The departure of Adams after 34 years at the helm of Sinn Fein may be perceived by some within the party as an opportunity to drop all former baggage and seize the opportunity for fully constitutional party.

Mary Lou Mc Donald who is believed to be the President’s favoured successor has apparently the potential to ‘cauterize’ the more troubling aspects of the party’s past.

However would such a cauterizing process rest easily with the party doubters who will allegedly look back at armed struggle with a degree of certainty?

While this does pose serious question for mainstream Republicans, the article goes onto claim that, whilst the constitutional option starts to fray around its haggard edges; it gives credence to the belief that all this political uncertainty opens the doors for the militant and radical group such as Saoradh.

There is little dispute that the constitutional process did bring a quasi peace and a changing to the overall political landscape.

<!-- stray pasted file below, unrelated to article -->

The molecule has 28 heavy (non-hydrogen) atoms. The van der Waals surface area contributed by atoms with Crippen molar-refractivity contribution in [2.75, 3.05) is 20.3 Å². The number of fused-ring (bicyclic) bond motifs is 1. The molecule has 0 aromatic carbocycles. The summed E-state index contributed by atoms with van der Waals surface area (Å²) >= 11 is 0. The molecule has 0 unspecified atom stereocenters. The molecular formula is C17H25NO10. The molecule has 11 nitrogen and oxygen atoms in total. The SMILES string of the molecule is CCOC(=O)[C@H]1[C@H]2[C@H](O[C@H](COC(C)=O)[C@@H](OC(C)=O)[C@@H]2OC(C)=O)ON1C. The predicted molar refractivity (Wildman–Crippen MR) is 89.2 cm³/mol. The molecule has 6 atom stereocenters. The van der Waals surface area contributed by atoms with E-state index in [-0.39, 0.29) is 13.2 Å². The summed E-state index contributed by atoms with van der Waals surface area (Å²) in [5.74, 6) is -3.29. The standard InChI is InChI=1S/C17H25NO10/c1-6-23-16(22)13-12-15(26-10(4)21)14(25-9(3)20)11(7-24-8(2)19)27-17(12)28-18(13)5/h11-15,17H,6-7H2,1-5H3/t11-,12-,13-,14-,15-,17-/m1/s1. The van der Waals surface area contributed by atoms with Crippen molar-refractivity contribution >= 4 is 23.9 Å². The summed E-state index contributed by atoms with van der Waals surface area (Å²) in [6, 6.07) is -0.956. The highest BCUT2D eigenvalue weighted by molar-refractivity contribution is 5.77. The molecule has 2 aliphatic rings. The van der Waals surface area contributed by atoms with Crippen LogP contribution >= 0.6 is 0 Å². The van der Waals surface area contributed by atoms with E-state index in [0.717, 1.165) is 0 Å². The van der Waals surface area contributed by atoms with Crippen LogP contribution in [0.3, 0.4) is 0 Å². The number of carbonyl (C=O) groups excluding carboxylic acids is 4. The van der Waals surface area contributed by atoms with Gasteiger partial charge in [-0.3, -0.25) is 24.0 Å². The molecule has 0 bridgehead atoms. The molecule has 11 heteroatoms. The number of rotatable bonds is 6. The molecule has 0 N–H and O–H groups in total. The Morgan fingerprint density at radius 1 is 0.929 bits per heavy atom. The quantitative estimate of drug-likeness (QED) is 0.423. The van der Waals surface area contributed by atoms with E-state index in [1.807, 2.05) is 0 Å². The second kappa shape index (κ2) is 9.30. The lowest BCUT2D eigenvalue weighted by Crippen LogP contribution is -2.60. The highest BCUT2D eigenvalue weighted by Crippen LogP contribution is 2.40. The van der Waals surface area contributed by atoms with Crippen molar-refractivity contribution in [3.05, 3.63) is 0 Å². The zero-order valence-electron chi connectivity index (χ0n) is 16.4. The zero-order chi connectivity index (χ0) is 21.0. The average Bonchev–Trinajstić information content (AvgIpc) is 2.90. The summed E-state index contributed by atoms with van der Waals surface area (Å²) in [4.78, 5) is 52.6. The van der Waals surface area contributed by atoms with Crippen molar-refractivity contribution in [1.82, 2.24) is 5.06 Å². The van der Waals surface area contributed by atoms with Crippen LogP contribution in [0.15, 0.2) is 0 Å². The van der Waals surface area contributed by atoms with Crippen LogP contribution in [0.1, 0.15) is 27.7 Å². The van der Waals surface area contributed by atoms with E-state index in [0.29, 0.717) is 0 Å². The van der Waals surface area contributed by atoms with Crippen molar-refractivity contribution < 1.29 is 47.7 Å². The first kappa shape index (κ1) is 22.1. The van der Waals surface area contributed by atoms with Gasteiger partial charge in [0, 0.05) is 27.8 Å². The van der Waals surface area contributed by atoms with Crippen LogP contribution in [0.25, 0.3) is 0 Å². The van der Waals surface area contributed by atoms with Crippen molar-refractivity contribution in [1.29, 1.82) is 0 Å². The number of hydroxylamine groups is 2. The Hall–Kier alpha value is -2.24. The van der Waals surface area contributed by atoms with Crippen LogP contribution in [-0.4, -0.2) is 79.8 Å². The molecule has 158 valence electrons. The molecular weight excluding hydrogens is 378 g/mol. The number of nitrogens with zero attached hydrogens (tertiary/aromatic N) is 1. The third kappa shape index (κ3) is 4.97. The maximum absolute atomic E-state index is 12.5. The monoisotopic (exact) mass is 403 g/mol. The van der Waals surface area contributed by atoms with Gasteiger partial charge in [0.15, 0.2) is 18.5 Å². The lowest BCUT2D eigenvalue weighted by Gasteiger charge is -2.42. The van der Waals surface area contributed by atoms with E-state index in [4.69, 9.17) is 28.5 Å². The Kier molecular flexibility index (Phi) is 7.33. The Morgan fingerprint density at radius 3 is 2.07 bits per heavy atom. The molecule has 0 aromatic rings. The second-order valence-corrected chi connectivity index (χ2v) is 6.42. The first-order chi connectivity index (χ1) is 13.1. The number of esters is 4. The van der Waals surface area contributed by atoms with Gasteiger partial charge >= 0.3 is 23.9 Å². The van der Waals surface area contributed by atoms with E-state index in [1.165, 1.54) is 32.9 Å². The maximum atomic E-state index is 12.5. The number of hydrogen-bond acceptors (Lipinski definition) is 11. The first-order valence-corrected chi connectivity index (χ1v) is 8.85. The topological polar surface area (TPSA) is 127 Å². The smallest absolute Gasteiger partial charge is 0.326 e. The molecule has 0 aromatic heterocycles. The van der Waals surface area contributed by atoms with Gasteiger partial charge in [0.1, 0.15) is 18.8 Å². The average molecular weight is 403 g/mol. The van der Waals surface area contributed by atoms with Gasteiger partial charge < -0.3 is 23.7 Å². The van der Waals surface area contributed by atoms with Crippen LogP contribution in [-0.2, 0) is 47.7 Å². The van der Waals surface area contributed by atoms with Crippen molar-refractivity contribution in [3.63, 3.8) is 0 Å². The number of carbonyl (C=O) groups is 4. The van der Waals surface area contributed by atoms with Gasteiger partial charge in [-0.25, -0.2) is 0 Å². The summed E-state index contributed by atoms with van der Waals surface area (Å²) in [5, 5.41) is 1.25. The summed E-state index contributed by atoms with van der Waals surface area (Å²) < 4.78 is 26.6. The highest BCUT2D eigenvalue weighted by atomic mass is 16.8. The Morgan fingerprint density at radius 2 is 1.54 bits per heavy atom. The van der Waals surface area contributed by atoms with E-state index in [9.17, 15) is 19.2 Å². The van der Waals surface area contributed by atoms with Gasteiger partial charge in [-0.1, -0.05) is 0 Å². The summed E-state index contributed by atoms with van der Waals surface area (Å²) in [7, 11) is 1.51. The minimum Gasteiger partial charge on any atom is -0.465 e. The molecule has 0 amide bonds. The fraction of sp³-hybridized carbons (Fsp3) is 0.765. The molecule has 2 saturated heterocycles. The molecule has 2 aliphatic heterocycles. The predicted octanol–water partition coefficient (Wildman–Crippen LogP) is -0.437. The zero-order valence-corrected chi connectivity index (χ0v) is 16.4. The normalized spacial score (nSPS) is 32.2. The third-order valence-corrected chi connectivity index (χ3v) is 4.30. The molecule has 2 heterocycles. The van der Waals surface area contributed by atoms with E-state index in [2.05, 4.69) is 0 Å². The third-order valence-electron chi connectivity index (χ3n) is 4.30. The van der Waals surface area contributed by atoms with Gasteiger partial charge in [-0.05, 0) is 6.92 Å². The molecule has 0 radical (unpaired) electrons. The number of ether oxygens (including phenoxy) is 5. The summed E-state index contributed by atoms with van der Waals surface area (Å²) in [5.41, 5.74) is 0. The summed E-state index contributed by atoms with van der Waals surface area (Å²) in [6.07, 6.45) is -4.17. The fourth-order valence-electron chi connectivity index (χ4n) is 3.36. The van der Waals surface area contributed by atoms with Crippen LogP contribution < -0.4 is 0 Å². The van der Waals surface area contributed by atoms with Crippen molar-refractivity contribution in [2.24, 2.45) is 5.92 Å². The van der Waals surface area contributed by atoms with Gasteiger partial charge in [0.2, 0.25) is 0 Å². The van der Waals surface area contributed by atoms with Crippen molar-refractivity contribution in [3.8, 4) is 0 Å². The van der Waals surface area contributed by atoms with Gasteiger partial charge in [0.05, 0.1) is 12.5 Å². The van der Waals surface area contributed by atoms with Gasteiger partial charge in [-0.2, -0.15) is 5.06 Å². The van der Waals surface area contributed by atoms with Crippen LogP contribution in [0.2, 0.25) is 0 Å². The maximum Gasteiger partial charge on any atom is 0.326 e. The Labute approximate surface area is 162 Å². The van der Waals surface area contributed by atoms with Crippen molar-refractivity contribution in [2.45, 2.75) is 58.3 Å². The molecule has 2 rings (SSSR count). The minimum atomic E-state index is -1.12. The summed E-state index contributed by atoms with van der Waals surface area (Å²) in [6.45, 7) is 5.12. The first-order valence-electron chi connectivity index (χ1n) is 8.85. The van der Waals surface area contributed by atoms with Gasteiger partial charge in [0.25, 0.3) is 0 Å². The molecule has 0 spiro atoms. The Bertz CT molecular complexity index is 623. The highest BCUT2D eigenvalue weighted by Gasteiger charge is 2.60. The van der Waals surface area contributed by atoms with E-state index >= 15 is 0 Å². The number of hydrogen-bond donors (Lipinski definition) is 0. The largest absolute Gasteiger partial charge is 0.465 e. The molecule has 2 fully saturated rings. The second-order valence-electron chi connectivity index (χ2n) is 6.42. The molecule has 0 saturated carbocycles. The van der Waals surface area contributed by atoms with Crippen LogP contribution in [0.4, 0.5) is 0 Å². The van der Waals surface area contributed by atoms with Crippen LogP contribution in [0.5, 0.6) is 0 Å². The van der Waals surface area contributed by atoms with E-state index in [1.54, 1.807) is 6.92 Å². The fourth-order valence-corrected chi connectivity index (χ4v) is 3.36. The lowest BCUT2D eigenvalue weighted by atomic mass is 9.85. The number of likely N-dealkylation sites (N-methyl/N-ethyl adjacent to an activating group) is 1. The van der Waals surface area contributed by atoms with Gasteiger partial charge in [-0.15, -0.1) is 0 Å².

However if you were poor and on the margins of society pre Belfast Agreement, then in all likelihood that’s where you remain; because in spite of all the prosperity rhetoric of ‘peace dividends’ (provided the British exchequer didn’t have to squander money on security), neo liberal ethics appear to be turned on their head with all monies trickling up in to the coffers of the rich instead of down.

For those engaging in the ‘democratic’ process the recognition that the North of Ireland remains one of the most unequal societies was a step too far.

Rather than depart from the bastion of colonial rule in protest, the two main parties dressed the post conflict economic disaster as a ‘Fresh Start’ and posted a joint statement hailing it to be ‘a sea of change.’

Bankrupt politics in an equally bankrupt artificial state looks set to continue, the architects of the conflict transformation model in London and Washington want a return on their deal.

These days however it is groups such as Saoradh that emulates the kind of Marxist anti-imperialist slogans that Sinn Fein abandoned a generation ago. Saoradh’s stance mirrors the same anti imperialist stance that we are witnessing spreading across Europe.

The ‘democratic’ system which is a relatively modern construct is now perceived to be in deep crisis in established representative democracies; the trust in political elites is crumbling.